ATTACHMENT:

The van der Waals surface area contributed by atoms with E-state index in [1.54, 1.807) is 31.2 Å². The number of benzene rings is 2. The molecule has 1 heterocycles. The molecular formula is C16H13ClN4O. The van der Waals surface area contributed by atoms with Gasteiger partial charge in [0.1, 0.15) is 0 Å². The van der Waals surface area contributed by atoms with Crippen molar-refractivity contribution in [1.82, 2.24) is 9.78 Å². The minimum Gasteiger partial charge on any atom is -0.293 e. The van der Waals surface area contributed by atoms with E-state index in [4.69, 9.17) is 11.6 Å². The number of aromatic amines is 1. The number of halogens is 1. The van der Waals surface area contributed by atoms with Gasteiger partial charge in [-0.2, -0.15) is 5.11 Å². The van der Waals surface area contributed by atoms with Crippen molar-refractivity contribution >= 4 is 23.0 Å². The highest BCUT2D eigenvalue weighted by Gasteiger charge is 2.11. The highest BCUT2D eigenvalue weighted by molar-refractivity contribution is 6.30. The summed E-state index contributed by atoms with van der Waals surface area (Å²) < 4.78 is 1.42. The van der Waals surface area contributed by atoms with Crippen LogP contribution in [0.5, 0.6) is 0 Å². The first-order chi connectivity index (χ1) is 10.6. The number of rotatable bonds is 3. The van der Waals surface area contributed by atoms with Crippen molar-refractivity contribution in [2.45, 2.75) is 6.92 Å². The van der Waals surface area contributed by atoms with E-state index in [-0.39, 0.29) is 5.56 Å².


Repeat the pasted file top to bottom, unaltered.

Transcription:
The van der Waals surface area contributed by atoms with E-state index in [1.54, 1.807) is 31.2 Å². The number of benzene rings is 2. The molecule has 1 heterocycles. The molecular formula is C16H13ClN4O. The van der Waals surface area contributed by atoms with Gasteiger partial charge in [0.1, 0.15) is 0 Å². The van der Waals surface area contributed by atoms with Crippen molar-refractivity contribution in [1.82, 2.24) is 9.78 Å². The minimum Gasteiger partial charge on any atom is -0.293 e. The van der Waals surface area contributed by atoms with E-state index in [4.69, 9.17) is 11.6 Å². The number of aromatic amines is 1. The number of halogens is 1. The van der Waals surface area contributed by atoms with Gasteiger partial charge in [-0.2, -0.15) is 5.11 Å². The van der Waals surface area contributed by atoms with Crippen molar-refractivity contribution >= 4 is 23.0 Å². The highest BCUT2D eigenvalue weighted by Gasteiger charge is 2.11. The highest BCUT2D eigenvalue weighted by molar-refractivity contribution is 6.30. The summed E-state index contributed by atoms with van der Waals surface area (Å²) < 4.78 is 1.42. The van der Waals surface area contributed by atoms with Crippen LogP contribution in [0.5, 0.6) is 0 Å². The first-order chi connectivity index (χ1) is 10.6. The number of rotatable bonds is 3. The van der Waals surface area contributed by atoms with Crippen molar-refractivity contribution in [2.45, 2.75) is 6.92 Å². The van der Waals surface area contributed by atoms with E-state index in [-0.39, 0.29) is 5.56 Å².